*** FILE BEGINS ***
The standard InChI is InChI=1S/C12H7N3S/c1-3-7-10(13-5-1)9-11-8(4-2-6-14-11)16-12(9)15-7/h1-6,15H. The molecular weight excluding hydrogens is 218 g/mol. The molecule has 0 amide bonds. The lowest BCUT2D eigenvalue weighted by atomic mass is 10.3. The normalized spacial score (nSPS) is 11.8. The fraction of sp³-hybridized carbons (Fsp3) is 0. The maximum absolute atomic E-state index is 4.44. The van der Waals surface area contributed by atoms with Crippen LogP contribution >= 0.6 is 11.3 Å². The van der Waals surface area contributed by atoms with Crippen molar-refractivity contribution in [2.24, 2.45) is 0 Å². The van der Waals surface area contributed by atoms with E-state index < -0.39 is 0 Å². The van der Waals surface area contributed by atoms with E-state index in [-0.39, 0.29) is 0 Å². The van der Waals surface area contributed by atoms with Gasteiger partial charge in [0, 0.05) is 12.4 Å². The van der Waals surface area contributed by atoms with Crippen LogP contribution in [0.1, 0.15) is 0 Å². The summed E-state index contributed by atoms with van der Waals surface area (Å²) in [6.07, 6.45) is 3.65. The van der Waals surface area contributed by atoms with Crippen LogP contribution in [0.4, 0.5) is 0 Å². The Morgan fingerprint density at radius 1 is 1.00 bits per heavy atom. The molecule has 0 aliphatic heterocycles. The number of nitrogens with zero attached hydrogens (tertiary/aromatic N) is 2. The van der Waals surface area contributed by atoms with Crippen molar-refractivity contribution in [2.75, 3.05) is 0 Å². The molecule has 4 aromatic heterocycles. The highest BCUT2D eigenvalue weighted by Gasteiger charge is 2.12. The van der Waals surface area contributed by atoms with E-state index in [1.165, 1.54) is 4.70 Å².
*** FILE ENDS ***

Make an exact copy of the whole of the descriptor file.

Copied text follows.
The standard InChI is InChI=1S/C12H7N3S/c1-3-7-10(13-5-1)9-11-8(4-2-6-14-11)16-12(9)15-7/h1-6,15H. The molecular weight excluding hydrogens is 218 g/mol. The molecule has 0 amide bonds. The lowest BCUT2D eigenvalue weighted by atomic mass is 10.3. The normalized spacial score (nSPS) is 11.8. The fraction of sp³-hybridized carbons (Fsp3) is 0. The maximum absolute atomic E-state index is 4.44. The van der Waals surface area contributed by atoms with Crippen LogP contribution >= 0.6 is 11.3 Å². The van der Waals surface area contributed by atoms with Crippen molar-refractivity contribution in [2.24, 2.45) is 0 Å². The van der Waals surface area contributed by atoms with E-state index < -0.39 is 0 Å². The van der Waals surface area contributed by atoms with E-state index in [-0.39, 0.29) is 0 Å². The van der Waals surface area contributed by atoms with Gasteiger partial charge in [0, 0.05) is 12.4 Å². The van der Waals surface area contributed by atoms with Crippen LogP contribution in [0.1, 0.15) is 0 Å². The summed E-state index contributed by atoms with van der Waals surface area (Å²) in [6.07, 6.45) is 3.65. The van der Waals surface area contributed by atoms with Crippen LogP contribution in [0.4, 0.5) is 0 Å². The Morgan fingerprint density at radius 1 is 1.00 bits per heavy atom. The molecule has 0 aliphatic heterocycles. The number of nitrogens with zero attached hydrogens (tertiary/aromatic N) is 2. The van der Waals surface area contributed by atoms with Crippen molar-refractivity contribution in [2.75, 3.05) is 0 Å². The molecule has 4 aromatic heterocycles. The highest BCUT2D eigenvalue weighted by Gasteiger charge is 2.12. The van der Waals surface area contributed by atoms with E-state index in [1.165, 1.54) is 4.70 Å².